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Nintendo leaps 25% on Pokemon Go but the hurdle to killer profits is high

Nintendo shares in Japan surged on hopes that the new Pokémon Go app would give the company's mobile gaming business a serious boost.

The stock closed up 24.52 percent on Monday at 20,260 yen ($199.70) per share; this followed Friday's gains of some 8.9 percent. Reuters reported that the company had added $7.5 billion to its market value in the past two sessions, while volume on Monday was at an October 2015 high.

David Gibson, an analyst with Macquarie Capital Securities in Japan, told CNBC's "Street Signs" that Friday's rally in Nintendo stock was all about the app's chart-topping performance in the U.S., while Monday's rally was "all about anticipating a very strong launch in Japan any day now."

The app was rolled out on July 6 and is currently available in the U.S., where it's dominating the list of top free apps on the App Store, as well as in Australia and New Zealand. It is expected to be released in Japan soon.

Pokémon Go uses augmented reality technology to allow users to catch virtual Pokémon characters in the gamers' real-life surroundings using their smartphone screens, as well as battle other Pokémon characters.

While the game appeared to have hit a mainly positive note among users, analysts had a more nuanced view of what this would mean for Nintendo's earnings.

Mia Nagasaka, an equity analyst with Morgan Stanley MUFG Securities, said in a note that for Pokémon Go to have a meaningful impact Nintendo's profits, the game needed to hit a minimum of 15 billion to 20 billion yen ($140 million to $196 million) turnover per month.

Currently, the game is freely available for download on the App Store and on Google Play but offers in-app purchases for additional items and power-ups.

Nagasaka added that the estimated daily turnover for Pokémon Go on the first day was around 400 million to 500 million yen ($3.9 million to $4.9 million), so in order to give Nintendo a serious leg up earnings-wise, the app needed to be consistently at the top position for sales on app stores.

Citing external data from SensorTower, Nagasaka explained the total monthly turnover from U.S. iOS and Android platforms for popular apps were near that turnover range. For example, she said, Game of War was the top app in June and brought in about 400 million to 500 million yen a day, with an estimated monthly turnover of 14 billion yen.

The number two app for June, Mobile Strike, had an estimated 10 billion yen monthly turnover, after bringing in about 300 million to 400 million yen daily.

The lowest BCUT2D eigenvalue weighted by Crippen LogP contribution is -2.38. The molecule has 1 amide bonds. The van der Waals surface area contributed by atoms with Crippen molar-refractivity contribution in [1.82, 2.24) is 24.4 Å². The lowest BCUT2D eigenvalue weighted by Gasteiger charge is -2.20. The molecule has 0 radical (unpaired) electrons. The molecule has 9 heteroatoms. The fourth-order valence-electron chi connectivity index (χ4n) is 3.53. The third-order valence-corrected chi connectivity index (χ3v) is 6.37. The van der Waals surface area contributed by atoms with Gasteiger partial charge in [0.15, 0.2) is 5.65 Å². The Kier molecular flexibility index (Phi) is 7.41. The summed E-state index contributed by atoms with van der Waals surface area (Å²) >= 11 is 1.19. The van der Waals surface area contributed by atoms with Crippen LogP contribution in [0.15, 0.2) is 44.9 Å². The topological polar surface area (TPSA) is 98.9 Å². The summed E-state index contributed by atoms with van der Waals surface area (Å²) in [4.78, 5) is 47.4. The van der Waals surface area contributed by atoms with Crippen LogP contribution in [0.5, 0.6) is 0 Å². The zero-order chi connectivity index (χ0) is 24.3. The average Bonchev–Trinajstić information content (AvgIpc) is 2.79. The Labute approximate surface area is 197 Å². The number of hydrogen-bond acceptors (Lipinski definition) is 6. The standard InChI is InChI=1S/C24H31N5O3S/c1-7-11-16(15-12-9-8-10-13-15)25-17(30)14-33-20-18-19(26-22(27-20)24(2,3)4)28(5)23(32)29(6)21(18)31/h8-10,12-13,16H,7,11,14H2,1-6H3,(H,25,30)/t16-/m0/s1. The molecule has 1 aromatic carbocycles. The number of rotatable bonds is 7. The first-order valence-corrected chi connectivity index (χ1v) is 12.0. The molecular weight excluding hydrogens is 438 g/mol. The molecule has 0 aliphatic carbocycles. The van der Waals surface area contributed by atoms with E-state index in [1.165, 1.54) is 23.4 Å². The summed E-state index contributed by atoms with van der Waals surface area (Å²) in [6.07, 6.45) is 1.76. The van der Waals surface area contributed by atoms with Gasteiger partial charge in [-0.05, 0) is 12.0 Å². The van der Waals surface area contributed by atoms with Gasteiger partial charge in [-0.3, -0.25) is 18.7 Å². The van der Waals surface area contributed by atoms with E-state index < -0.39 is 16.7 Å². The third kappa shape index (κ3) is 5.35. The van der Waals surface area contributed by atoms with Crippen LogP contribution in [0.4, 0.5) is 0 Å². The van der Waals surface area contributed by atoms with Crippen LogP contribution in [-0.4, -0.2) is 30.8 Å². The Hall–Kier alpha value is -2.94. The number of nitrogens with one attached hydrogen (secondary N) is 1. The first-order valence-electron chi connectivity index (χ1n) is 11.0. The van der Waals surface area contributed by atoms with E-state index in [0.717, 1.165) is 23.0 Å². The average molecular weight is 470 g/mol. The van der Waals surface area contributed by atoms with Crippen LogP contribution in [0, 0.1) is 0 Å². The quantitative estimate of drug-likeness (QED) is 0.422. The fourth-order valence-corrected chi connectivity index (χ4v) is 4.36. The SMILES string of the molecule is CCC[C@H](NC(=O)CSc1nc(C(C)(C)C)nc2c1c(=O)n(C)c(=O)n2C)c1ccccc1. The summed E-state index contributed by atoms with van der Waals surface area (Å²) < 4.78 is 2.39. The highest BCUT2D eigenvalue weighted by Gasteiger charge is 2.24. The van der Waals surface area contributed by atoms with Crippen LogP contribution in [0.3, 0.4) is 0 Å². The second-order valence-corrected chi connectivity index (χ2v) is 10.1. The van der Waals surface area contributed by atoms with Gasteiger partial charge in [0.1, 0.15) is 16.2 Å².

"If [Pokémon Go] holds on to the top spot for sales, like other top-ranking titles, we would assume that monthly turnover reaches 10 billion yen or higher, but given particular characteristics of apps, at this point, we cannot comment with high certainty on [its] sustainability," she added.

Macquarie's Gibson and Aya Haruyama, however, previously said in a note that Pokémon Go had better-than-expected monetization opportunities.

"As users build their Pokémon inventory, spending money becomes needed to store, train, hatch and battle," Gibson and Haruyama said, adding that in-app spending in Australia, for example, was being driven by the large number of users rather than fewer but bigger spenders.

The game was jointly developed by game developing company Niantic and the Pokémon Company, with Nintendo as a partner.

Nintendo's foray into the lucrative mobile gaming space came earlier this year, with the release of its first mobile app, Miitomo, which racked up a million users in three days.

Over the past few years, the company has been hurt by the rise of smartphones because many gamers switched away from Nintendo consoles to cheaper, and often free, mobile alternatives.

Nintendo's resistance to mobile gaming was in part to protect its legacy console business, but the storied gaming company yielded in March 2015, striking a a partnership with mobile firm DeNA to push into smartphone apps and games.

Reports said the company has promised four more smartphone games in the financial year to end-March 2017 and has said it expected mobile gaming to help boost annual operating profit by a third to 45 billion yen. Nintendo also plans to release its next console globally in March 2017, according to reports.

Morgan Stanley MUFG Securities analyst Nagasaka said it was likely the Pokémon Company, in which Nintendo owns a minority stake, was operating under an independent strategy from Nintendo in the app business. The Pokémon Company was already running apps before Nintendo's foray into the space.

"Hence, we do not think success of Pokémon Go relates directly to the collaborative apps with DeNA, or Nintendo's core business strategy," she said.

Unexpected hiccup

Meanwhile, the game may have repercussions neither Nintendo nor analysts' foresaw. NBC reported that four people had been arrested in Missouri for multiple armed robberies in which they appeared to have used the app to lure potential victims.

NBC reported the suspects added "beacons" to a "PokéStop," allowing them to attract Pokemon Go players to a specific area.

"If you use this app (or other similar type apps) or have children that do we ask you to please use caution when alerting strangers of your future location," police said, according to the NBC report.

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